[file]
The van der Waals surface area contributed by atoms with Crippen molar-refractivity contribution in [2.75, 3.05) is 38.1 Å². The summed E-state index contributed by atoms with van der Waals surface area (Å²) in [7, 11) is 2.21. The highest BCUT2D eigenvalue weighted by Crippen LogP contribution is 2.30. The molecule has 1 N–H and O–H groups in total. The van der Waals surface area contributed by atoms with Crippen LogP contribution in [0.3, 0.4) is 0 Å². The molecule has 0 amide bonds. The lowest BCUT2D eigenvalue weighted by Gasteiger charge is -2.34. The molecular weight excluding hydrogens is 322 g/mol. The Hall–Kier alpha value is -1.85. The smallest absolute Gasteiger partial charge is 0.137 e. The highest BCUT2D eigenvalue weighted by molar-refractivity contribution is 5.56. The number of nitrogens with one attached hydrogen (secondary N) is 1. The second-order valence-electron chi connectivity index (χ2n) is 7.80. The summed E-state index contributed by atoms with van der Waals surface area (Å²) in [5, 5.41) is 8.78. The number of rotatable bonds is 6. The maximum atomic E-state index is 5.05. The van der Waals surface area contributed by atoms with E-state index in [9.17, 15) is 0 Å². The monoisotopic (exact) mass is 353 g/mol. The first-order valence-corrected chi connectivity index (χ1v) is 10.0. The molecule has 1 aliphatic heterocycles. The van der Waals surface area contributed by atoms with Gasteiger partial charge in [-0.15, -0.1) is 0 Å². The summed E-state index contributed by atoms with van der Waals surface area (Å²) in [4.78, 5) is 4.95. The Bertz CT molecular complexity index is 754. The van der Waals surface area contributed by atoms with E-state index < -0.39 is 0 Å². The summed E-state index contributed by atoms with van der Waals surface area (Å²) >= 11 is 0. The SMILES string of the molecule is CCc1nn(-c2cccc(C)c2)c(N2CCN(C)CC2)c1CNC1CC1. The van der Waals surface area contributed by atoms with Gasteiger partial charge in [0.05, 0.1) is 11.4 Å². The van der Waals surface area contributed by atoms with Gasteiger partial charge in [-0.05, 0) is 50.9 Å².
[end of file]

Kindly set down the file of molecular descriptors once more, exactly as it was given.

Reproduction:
The van der Waals surface area contributed by atoms with Crippen molar-refractivity contribution in [2.75, 3.05) is 38.1 Å². The summed E-state index contributed by atoms with van der Waals surface area (Å²) in [7, 11) is 2.21. The highest BCUT2D eigenvalue weighted by Crippen LogP contribution is 2.30. The molecule has 1 N–H and O–H groups in total. The van der Waals surface area contributed by atoms with Crippen LogP contribution in [0.3, 0.4) is 0 Å². The molecule has 0 amide bonds. The lowest BCUT2D eigenvalue weighted by Gasteiger charge is -2.34. The molecular weight excluding hydrogens is 322 g/mol. The Hall–Kier alpha value is -1.85. The smallest absolute Gasteiger partial charge is 0.137 e. The highest BCUT2D eigenvalue weighted by molar-refractivity contribution is 5.56. The number of nitrogens with one attached hydrogen (secondary N) is 1. The second-order valence-electron chi connectivity index (χ2n) is 7.80. The summed E-state index contributed by atoms with van der Waals surface area (Å²) in [5, 5.41) is 8.78. The number of rotatable bonds is 6. The maximum atomic E-state index is 5.05. The van der Waals surface area contributed by atoms with E-state index in [9.17, 15) is 0 Å². The monoisotopic (exact) mass is 353 g/mol. The first-order valence-corrected chi connectivity index (χ1v) is 10.0. The molecule has 1 aliphatic heterocycles. The van der Waals surface area contributed by atoms with Gasteiger partial charge in [-0.15, -0.1) is 0 Å². The summed E-state index contributed by atoms with van der Waals surface area (Å²) in [4.78, 5) is 4.95. The Bertz CT molecular complexity index is 754. The van der Waals surface area contributed by atoms with E-state index < -0.39 is 0 Å². The summed E-state index contributed by atoms with van der Waals surface area (Å²) >= 11 is 0. The SMILES string of the molecule is CCc1nn(-c2cccc(C)c2)c(N2CCN(C)CC2)c1CNC1CC1. The van der Waals surface area contributed by atoms with Gasteiger partial charge in [0.05, 0.1) is 11.4 Å². The van der Waals surface area contributed by atoms with Gasteiger partial charge in [-0.05, 0) is 50.9 Å².